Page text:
* Crowd-sourced the testing for the PCIe ASPM (https://wiki.ubuntu.com/Kernel/PowerManagementASPM) to ensure we didn't cause regressions by including Matthew's patch in an LTS. Kudos to Matthew for this.

    * Measured all the powertop recommendations across a bunch of machines and found a common set of improvements that should not cause any regressions for an LTS and added them into pm-utils. Maybe trivial, but we wanted to ensure we didn't cause any major upsets for an LTS.

    * Worked through a list of possible power saving options suggested during UDS: https://blueprints.launchpad.net/ubu...wer-management - this does take time to do accurately and methodically across a range of hardware. We have a lot of details results here and the Phoronix write up is a re-working of the top level summary of this work. I hope readers examine the original source data and understand how much effort has been put into identifying the low-hanging fruit. The data can be found at: http://zinc.canonical.com/~cking/power-benchmarking/ It is useful to understand the kinds of power savings possible and understand exactly where to focus attention. Some of the work was just to identify low-risk low-hanging fruit.

    * Identified applications that were sub-optimally doing wakeups and we have engineers working on fixing these right now. See https://bugs.launchpad.net/ubuntu/+b...er-consumption - as you may appreciate some issues are not quick fixes and require engineering time and effort to address.

    For those interested, there is a Power Management Wiki page: https://wiki.ubuntu.com/Kernel/PowerManagement

    These issues are on our radar and we are devoting effort to this cause. This is work in progress.

    As ever, we are always very grateful for the community help in crowd-source testing some of these fixes.

  8. #8
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    Glad they are finally making power usage a priority. Ubuntu is pretty sub-par on a laptop right now when it comes to battery life. I get better battery life on arch with laptop-mode-tools.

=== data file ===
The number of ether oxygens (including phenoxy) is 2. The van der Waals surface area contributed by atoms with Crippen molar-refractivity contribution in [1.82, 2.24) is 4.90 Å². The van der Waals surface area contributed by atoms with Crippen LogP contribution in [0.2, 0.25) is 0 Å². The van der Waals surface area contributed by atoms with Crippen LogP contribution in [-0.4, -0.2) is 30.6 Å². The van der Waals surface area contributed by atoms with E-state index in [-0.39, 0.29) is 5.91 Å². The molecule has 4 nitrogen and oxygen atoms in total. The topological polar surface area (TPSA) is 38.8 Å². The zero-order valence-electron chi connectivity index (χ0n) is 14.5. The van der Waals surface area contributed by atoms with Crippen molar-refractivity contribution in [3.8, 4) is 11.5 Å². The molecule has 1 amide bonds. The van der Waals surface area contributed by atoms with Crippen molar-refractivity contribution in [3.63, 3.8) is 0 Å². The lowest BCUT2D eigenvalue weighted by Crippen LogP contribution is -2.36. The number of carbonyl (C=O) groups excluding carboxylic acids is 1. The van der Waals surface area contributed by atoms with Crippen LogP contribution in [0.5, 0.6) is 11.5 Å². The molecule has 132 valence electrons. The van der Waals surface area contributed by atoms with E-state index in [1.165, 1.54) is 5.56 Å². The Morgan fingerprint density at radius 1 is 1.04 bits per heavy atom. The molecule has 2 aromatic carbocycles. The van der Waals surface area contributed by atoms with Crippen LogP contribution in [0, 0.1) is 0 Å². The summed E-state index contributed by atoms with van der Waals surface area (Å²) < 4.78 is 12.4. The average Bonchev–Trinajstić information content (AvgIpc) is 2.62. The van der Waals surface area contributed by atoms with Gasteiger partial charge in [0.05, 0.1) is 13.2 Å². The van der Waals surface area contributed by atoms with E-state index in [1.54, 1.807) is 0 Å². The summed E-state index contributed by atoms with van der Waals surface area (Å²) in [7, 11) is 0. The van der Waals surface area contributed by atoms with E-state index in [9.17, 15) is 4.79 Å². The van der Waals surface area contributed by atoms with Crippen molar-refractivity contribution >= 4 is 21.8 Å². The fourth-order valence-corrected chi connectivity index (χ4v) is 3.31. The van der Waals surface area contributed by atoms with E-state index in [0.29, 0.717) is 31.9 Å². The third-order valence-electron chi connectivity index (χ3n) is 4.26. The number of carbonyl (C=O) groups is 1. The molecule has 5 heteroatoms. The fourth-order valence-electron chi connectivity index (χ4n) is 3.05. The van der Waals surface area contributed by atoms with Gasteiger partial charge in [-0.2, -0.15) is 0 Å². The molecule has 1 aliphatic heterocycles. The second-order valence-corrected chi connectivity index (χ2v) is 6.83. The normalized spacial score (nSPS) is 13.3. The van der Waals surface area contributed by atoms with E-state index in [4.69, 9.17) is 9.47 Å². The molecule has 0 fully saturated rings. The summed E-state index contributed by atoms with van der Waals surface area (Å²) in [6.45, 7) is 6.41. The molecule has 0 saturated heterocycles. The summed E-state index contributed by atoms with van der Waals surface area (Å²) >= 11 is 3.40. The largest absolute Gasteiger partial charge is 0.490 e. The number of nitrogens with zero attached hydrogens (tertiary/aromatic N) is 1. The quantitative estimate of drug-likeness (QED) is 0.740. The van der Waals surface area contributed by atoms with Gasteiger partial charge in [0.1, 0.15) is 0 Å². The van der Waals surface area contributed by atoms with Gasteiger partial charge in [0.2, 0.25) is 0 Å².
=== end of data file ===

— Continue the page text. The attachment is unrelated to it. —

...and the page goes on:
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    The issues with Canonical's own code for Ubuntu One have been known for over 2 1/2 years. https://bugs.launchpad.net/ubuntu/+s...nt/+bug/475447

  10. #10
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    Quote Originally Posted by phoronix View Post
    Phoronix: How Ubuntu 12.04 Is Trying To Drop Power Usage

    After illustrating Linux power regressions and other problems for months, with Ubuntu 12.04 LTS developers at Canonical are finally taking a serious look at Linux power management and how it can be bettered...

    http://www.phoronix.com/vr.php?view=MTA0OTU
    For those interested, there was a thread based upon a Phoronix article a few months ago that had the best power savings suggestions I've yet seen. As a result my idling X220t now consumes something around 7W at about .5 brightness. Also, don't blindly follow PowerTop recommendations. Some, like idling usb components, don't save alot but are a pain b/c wakeup times can be quite large if you've got something using them.
    You can also make use of the tune daemon (tuned) which has profiles for several different usage patterns.
    Lastly, a new framework was added to the current stable kernel for providing voltage regulation to many standard mobo compnwnts which use i2c (IIRC). When the drivers are updated to take advantage of this, we should see even better idling times.